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Continuum of Learning 2.0: Reserve Citizen Airmen now have more flexibility to achieve their career goals

Keesler personnel watch a Science on a Sphere demonstration during a ribbon cutting ceremony at the Weather Training Complex March 23, 2017, on Keesler Air Force Base, Miss. This latest training aid displays planetary data onto a suspended carbon-fiber sphere helping instructors enhance student’s understanding of the atmosphere. (U.S. Air Force photo by Kemberly Groue)

Keesler personnel watch a Science on a Sphere demonstration during a ribbon cutting ceremony at the Weather Training Complex March 23, 2017, on Keesler Air Force Base, Miss. This latest training aid displays planetary data onto a suspended carbon-fiber sphere helping instructors enhance student’s understanding of the atmosphere. (U.S. Air Force photo by Kemberly Groue)

Combat Medic Training students in Alpha Class 70-17 at the Medical Education and Training Campus at Joint Base San Antonio-Fort Sam Houston view a hologram depicting an OB emergency. The hologram can be viewed at different angles to see various aspects of the birthing presentation, providing students with a realistic 3D view of the complication.

Combat Medic Training students in Alpha Class 70-17 at the Medical Education and Training Campus at Joint Base San Antonio-Fort Sam Houston view a hologram depicting an OB emergency. The hologram can be viewed at different angles to see various aspects of the birthing presentation, providing students with a realistic 3D view of the complication.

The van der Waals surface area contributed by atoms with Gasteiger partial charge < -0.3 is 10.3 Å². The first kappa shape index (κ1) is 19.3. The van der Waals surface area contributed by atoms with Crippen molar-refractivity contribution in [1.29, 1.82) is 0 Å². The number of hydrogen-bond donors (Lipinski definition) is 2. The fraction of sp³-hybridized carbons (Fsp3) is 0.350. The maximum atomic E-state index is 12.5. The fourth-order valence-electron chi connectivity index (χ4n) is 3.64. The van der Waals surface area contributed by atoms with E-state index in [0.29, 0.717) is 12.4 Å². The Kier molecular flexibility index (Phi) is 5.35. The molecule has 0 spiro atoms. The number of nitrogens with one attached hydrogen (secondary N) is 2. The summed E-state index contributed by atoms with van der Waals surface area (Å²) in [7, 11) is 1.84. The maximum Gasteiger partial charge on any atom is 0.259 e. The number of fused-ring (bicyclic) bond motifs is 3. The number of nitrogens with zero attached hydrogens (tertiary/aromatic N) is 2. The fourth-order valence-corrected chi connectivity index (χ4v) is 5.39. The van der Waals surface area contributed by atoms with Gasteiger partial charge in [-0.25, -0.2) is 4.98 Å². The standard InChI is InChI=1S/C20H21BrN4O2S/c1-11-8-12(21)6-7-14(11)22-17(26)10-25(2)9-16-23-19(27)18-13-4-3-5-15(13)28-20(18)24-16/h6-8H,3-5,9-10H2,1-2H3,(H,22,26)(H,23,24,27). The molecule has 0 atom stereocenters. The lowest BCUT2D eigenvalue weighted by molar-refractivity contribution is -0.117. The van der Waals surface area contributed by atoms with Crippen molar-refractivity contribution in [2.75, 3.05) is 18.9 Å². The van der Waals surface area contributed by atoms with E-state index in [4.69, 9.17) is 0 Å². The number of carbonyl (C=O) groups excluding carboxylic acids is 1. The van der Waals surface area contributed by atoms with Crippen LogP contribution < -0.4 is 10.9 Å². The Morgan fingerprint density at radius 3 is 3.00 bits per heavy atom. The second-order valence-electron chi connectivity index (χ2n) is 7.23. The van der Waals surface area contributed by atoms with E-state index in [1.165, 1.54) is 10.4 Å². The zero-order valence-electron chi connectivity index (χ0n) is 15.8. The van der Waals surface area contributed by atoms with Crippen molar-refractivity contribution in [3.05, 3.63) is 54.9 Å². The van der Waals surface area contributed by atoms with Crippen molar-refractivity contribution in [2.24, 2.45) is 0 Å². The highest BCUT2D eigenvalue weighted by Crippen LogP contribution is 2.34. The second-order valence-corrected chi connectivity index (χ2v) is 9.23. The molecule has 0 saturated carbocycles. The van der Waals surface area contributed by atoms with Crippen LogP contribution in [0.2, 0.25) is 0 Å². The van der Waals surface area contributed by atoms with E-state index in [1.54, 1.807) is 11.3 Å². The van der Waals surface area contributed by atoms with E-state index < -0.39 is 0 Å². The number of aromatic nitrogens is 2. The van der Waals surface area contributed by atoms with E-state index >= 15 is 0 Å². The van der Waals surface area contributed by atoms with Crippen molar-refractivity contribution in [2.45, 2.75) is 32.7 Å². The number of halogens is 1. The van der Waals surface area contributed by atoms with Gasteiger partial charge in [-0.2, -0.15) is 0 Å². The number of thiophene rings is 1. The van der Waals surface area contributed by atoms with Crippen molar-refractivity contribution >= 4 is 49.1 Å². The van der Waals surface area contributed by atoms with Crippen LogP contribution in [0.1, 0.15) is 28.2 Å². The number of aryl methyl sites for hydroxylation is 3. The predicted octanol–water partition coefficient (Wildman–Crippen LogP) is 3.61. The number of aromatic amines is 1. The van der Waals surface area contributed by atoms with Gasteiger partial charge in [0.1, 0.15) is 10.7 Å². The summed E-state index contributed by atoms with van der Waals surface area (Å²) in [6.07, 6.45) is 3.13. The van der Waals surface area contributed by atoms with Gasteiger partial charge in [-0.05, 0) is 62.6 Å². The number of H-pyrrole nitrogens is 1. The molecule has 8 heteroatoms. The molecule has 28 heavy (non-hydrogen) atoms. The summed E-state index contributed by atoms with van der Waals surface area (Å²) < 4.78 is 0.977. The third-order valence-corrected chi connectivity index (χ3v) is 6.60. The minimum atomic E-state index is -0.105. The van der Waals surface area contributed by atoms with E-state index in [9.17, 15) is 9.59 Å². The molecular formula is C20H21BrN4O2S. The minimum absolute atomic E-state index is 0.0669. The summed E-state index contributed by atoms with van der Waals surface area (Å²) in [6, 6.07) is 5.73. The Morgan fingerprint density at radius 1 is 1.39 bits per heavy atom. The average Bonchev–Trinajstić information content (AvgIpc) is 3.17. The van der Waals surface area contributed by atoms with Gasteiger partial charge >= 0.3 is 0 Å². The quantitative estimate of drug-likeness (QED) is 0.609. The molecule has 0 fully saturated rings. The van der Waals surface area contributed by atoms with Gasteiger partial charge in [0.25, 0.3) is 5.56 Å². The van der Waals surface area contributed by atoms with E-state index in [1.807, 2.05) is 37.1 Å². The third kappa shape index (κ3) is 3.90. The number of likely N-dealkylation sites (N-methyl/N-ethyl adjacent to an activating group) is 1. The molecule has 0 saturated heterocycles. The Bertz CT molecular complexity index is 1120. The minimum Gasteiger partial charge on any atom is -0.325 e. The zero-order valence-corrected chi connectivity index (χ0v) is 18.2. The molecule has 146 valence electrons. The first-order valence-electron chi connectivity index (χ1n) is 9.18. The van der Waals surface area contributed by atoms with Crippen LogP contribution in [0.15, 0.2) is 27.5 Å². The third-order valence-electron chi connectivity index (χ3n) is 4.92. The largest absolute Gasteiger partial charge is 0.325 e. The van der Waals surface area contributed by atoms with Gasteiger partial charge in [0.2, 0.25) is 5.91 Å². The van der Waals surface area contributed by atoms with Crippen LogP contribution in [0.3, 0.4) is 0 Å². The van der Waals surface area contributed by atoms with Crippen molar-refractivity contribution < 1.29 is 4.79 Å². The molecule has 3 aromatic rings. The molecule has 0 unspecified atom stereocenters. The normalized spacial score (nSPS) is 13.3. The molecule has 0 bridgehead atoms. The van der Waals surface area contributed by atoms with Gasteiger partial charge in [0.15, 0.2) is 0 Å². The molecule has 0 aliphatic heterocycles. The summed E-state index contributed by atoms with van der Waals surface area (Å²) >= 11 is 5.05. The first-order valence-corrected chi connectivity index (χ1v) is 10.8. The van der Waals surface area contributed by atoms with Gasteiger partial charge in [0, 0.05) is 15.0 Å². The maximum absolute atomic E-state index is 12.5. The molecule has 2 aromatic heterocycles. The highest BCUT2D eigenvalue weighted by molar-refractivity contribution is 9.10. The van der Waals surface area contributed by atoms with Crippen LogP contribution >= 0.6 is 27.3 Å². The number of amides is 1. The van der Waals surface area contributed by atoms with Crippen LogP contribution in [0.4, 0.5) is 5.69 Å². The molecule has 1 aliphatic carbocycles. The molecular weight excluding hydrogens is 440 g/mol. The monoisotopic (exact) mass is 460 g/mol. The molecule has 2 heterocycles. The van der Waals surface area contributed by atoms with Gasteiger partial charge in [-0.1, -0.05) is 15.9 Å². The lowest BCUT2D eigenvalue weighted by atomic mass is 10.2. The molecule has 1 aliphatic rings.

Alonzo Gonzales, a combat medic program emergency medical technician course instructor at the Medical Education and Training Campus at Joint Base San Antonio-Fort Sam Houston, lectures students in Alpha Class 70-17 about different obstetrics complications  utilizing a specialized OB training manikin. The OB manikins resemble life-size pelvic cavities inside which the “fetus” can be positioned to replicate any number of complicated situations.

Alonzo Gonzales, a combat medic program emergency medical technician course instructor at the Medical Education and Training Campus at Joint Base San Antonio-Fort Sam Houston, lectures students in Alpha Class 70-17 about different obstetrics complications utilizing a specialized OB training manikin. The OB manikins resemble life-size pelvic cavities inside which the “fetus” can be positioned to replicate any number of complicated situations.

Tanya Davis, 312th Training Squadron chief of training development, demonstrates how the Fire MILE (Mobile Interaction Learning Environment) can benefit from the AirPlay feature of an iPad at the Louis F. Garland Department of Defense Fire Academy on Goodfellow Air Force Base, Texas Oct. 13, 2017. With AirPlay the trainees and instructors could share with the class any e-book, application, or training video with ease by simply displaying their iPad onto a television screen. (U.S. Air Force phot by Airman 1st Class Zachary Chapman/Released)

Tanya Davis, 312th Training Squadron chief of training development, demonstrates how the Fire MILE (Mobile Interaction Learning Environment) can benefit from the AirPlay feature of an iPad at the Louis F. Garland Department of Defense Fire Academy on Goodfellow Air Force Base, Texas Oct. 13, 2017. With AirPlay the trainees and instructors could share with the class any e-book, application, or training video with ease by simply displaying their iPad onto a television screen. (U.S. Air Force phot by Airman 1st Class Zachary Chapman/Released)

For many Reservists, keeping up with required military training and education while also pursuing a college degree can be very challenging. With the new Continuum of Learning, however, Reserve Citizen Airmen have much more flexibility to achieve their personal developmental and career goals.